Russo: Scandella the latest shot-blocking casualty for Wild
- Blog Post by: Michael Russo
- January 8, 2014 - 6:29 PM
Mike Yeo tried to pull a fast one on the assembling media inside the old Glendale Arena this afternoon.
As we quickly huddled once media relations big cheese Aaron Sickman gave us the heads up with the old “Coach is on his way” warning, “Coach” emerged and took a spot in front of the Wild backdrop.
Something was strange though. “Coach” was wearing Yeo’s stylish Armani Exchange glasses, but this guy was shorter with a lot more hair. Turned out to be a stand-in -- video coordinator Jonas Plumb.
We in the media might be dumb, but we quickly figured out this wasn’t Yeo.
Moments later, Yeo emerged with a grin on his face.
“Hoping we’d be on to something there,” Yeo quipped.
Good afternoon from Arizona, where there’s a chill in the air. It’s in the 60s, so I plan to run across the street to the outlets and buy a windbreaker or something.
The Wild had a good practice this afternoon as the team looks to win its fourth in a row Thursday night. The Coyotes will have Mike Smith, who has three wins in his past 16 appearances, in goal and Oliver Ekman-Larsson back in their lineup.
The Wild will likely have Darcy Kuemper back in the cage, although Yeo – the real Yeo – wouldn’t divulge his starter. But Niklas Backstrom, who did practice again today, may not be fully 100 percent, so since Kuemper proved to us all last night in a 39-save victory over the Kings that he can play in this level, my guess is Yeo comes back with Kuemper.
Backstrom said today he thinks this abdominal soreness and tightness is related to last year’s sports hernia. He also confessed to me today that he played a month last season with a tear in his core muscle. That’s only notable because previously, Backstrom had always maintained that he sustained the sports hernia during that warmup injury at Chicago before Game 1. I always found that hard to believe though and figured it had more to do with him playing 42 of 48 games with Josh Harding sidelined.
Defenseman Marco Scandella missed practice today with a lower-body injury. Yeo wouldn’t say what part of the body or from what, but he was nailed by Justin Williams’ shot in the second period Tuesday and I saw him limping out of the arena today with massage therapist Travis Green. Scandella will get treatment and Yeo hopes he can play against Phoenix.
Almost like it’s contagious, this is the fourth Wild injury from a puck lately – Zach Parise, Mikko Koivu and Jared Spurgeon are all injured.
I’ll have a lot more on this shot-blocking injury epidemic in Thursday’s Star Tribune.
If Scandella can’t play, former Nashville Predators defenseman Jon Blum will make his Wild debut as Keith Ballard’s partner. If Scandella plays, it wouldn’t surprise me if Blum plays instead of Ballard, who was benched (my term, not Yeo’s; see previous blog for what I mean) the final half of Tuesday’s game.
Just prior to the tying goal Tuesday, Yeo reunited the Nino Niederreiter-Mikael Granlund-Jason Pominville line. They were intact in Wednesday’s practice.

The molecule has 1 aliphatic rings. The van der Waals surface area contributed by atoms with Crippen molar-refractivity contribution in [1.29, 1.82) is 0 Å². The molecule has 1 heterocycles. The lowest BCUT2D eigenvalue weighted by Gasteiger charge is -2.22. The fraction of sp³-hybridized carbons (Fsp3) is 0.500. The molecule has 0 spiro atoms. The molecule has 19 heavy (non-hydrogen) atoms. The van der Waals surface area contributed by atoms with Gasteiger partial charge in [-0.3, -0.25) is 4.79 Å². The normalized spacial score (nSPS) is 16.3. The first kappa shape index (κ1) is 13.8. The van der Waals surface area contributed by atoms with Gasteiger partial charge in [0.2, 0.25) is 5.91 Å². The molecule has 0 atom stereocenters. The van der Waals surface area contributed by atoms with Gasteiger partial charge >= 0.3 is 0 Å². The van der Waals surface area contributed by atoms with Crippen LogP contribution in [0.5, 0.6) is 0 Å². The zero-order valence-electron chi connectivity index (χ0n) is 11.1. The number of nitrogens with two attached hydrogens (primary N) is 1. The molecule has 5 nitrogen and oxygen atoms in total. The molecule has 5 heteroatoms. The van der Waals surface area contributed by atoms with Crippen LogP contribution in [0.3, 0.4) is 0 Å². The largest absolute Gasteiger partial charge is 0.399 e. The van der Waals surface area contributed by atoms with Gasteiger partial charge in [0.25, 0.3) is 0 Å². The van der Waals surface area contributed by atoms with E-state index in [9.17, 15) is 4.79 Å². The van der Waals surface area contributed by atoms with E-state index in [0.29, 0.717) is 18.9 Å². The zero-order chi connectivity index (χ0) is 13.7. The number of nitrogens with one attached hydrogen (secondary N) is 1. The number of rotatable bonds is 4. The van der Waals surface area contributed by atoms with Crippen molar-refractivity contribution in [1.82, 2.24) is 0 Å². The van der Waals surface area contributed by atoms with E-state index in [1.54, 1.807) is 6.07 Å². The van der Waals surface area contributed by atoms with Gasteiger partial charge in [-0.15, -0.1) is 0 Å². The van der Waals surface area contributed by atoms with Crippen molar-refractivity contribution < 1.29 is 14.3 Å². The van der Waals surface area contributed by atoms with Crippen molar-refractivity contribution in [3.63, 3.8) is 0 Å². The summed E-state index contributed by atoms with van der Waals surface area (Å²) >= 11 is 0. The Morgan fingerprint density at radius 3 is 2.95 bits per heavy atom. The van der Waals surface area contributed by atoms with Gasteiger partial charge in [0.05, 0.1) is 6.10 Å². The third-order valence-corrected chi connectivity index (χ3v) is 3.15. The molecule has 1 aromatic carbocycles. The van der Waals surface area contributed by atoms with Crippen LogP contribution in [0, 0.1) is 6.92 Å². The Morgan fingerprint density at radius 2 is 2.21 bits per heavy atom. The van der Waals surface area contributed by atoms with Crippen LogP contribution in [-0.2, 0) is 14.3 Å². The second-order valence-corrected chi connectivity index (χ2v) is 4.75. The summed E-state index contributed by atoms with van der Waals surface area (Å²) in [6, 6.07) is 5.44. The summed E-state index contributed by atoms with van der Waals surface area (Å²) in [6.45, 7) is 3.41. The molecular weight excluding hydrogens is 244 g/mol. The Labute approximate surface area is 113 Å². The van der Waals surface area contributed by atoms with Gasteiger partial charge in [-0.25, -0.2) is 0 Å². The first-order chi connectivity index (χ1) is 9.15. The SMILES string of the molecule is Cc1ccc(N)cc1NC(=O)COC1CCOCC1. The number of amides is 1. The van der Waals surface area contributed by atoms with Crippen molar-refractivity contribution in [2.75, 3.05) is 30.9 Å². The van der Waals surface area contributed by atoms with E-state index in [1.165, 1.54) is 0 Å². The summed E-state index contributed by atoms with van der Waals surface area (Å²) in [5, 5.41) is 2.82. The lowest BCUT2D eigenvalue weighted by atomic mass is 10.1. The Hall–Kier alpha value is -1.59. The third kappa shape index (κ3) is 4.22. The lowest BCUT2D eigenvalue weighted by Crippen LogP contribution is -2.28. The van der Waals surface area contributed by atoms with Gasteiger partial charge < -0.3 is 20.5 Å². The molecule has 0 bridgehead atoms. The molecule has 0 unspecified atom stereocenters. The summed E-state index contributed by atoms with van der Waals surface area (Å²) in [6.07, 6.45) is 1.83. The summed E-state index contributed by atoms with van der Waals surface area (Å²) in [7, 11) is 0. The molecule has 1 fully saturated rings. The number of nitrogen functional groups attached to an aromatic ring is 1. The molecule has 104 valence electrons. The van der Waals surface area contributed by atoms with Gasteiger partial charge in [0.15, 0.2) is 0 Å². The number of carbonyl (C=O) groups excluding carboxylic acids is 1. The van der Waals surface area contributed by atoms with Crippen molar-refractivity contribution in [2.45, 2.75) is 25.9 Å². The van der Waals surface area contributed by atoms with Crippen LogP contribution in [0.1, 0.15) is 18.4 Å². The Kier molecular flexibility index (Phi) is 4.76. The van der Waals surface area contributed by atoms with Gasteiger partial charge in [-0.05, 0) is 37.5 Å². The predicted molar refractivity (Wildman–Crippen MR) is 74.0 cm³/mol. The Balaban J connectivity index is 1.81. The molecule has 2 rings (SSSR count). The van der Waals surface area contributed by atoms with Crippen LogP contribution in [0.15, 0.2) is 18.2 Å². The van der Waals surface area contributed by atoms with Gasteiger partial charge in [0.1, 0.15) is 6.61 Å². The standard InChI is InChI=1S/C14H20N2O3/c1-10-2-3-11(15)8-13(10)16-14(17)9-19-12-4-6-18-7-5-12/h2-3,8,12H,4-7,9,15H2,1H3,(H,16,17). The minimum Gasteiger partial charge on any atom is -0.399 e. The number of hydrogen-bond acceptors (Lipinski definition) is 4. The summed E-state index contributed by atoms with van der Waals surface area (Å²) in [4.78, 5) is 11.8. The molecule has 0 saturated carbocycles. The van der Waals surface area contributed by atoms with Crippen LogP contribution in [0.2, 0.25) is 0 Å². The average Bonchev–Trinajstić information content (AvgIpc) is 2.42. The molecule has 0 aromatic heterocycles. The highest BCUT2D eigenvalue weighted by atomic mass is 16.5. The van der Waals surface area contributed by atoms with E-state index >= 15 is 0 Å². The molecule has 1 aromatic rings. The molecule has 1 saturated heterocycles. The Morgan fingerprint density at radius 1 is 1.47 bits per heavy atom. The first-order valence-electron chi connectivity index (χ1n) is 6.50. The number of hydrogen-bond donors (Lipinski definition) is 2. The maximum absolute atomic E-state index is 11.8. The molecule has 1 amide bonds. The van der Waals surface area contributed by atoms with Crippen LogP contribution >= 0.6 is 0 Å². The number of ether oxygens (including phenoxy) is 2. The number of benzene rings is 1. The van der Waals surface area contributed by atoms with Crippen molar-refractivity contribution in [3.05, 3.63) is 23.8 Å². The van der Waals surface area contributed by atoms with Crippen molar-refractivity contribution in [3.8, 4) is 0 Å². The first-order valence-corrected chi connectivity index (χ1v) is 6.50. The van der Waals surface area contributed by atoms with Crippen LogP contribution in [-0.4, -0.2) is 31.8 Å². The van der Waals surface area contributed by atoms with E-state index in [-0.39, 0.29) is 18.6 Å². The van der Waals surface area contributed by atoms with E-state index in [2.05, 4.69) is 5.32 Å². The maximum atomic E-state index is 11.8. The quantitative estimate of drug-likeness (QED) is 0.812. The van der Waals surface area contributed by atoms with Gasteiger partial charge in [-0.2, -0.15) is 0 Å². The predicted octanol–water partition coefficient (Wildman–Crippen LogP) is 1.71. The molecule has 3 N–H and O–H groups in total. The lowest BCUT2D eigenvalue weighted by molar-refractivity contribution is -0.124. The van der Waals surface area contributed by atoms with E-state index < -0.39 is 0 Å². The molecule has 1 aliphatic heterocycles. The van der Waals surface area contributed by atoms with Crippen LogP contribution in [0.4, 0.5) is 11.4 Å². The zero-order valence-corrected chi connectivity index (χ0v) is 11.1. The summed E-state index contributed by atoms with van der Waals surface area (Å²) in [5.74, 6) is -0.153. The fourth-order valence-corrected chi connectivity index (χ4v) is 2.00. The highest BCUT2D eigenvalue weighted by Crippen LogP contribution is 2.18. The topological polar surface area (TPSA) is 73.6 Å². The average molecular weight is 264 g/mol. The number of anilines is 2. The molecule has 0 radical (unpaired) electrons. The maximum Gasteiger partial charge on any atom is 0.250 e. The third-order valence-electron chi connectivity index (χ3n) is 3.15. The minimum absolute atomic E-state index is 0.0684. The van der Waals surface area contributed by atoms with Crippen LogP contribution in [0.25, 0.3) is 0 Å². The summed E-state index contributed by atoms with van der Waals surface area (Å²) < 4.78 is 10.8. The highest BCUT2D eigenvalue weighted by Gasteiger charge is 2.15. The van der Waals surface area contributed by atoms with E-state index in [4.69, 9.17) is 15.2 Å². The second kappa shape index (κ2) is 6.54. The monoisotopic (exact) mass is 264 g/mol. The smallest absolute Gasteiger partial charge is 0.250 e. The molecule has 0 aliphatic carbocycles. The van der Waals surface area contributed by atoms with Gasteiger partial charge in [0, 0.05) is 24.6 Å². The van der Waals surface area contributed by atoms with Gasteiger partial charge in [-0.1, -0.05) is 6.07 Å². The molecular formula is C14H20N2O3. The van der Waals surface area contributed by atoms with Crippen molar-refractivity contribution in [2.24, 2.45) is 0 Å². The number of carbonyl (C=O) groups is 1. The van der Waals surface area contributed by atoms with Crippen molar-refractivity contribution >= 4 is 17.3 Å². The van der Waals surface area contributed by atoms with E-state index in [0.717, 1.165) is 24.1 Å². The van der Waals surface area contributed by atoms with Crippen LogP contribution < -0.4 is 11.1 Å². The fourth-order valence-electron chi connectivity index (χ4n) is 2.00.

The second line was Dany Heatley-Charlie Coyle-Jason Zucker. The third line was Matt Cooke-Kyle Brodziak-Justin Fontaine. The fourth line was Stephane Veilleux-Erik Haula-Torrey Mitchell.
Yeo raved about Niederreiter again today and those quotes will be in Thursday’s Strib.
One thing Yeo loves is Niederreiter’s guts and how he drives the net and stands there. This is one thing many veteran NHLers and youngsters don’t even do. It’s hard to get out of the habit of the flyby. For instance, Jason Zucker played well against the Kings, but if he hit the brakes on the one Scandella set up in the first and didn’t glide past the net, he could have had a goal.
“It’s something we have to try to teach,” Yeo said. “I’m not going to try to pretend that we’ve taught Nino to do that. He came in with a real sense for how he goes to the net, how he stops in front. So we’ll keep encouraging them to utilize that skill. All these young players, we’re trying to develop them all.
“This is our challenge. When you have young kids, we’re trying to win right now, but at the same time, we’re trying to develop these guys, too.”
On Brodziak moving up to the third line, Yeo reminded that even though he’s been on technically the fourth, he’s not using him like a fourth-line guy. He’s still playing 15-16 minutes a night and against top lines.
Brodziak has 11 points this year, Mitchell eight. Prior to Jarret Stoll’s goal in the third period Tuesday, Mitchell tried a blind backhander in front to Brodziak, who couldn’t get a shot off. Turnover, goal.
Yeo said he was more upset that after a 30-second shift to start the period, Brodziak and Mitchell didn’t come for a line change after getting the puck deep.
“We talked this morning, through the course of the entire game, as a team, our changes weren’t even close to good enough,” said Yeo. “We allowed L.A. to attack with speed too many times.”
But Yeo also said that Brodziak and Mitchell need to make sure they’re managing the game and keep the puck in front of them. Obviously, Yeo wants them to score, “but at the same time you have to manage the puck in a way where you can defend if you give it up.”
Lastly, defenseman Ryan Suter took the ceremonial pregame puck drop with Kings captain Dustin Brown Tuesday night from KISS’ Gene Simmons and Paul Stanley.
Afterward, Simmons had some words of wisdom for Suter.
“He said, ‘Just make sure you keep all your teeth and have fun out there,’” Suter said, laughing. “I said, ‘Oh, I’ll try.’ He seemed like a good guy.”
That’s it for me. I’ll be on Fox Sports North during the pregame show Thursday night and first intermission.
Also, the next Star Tribune Chalk Talk with Wes Walz and I is before Tuesday’s game against Ottawa. If you want tickets to that and the Wild game, go to www.wild.com/chalktalk.
Talk to you after Thursday’s morning skates.
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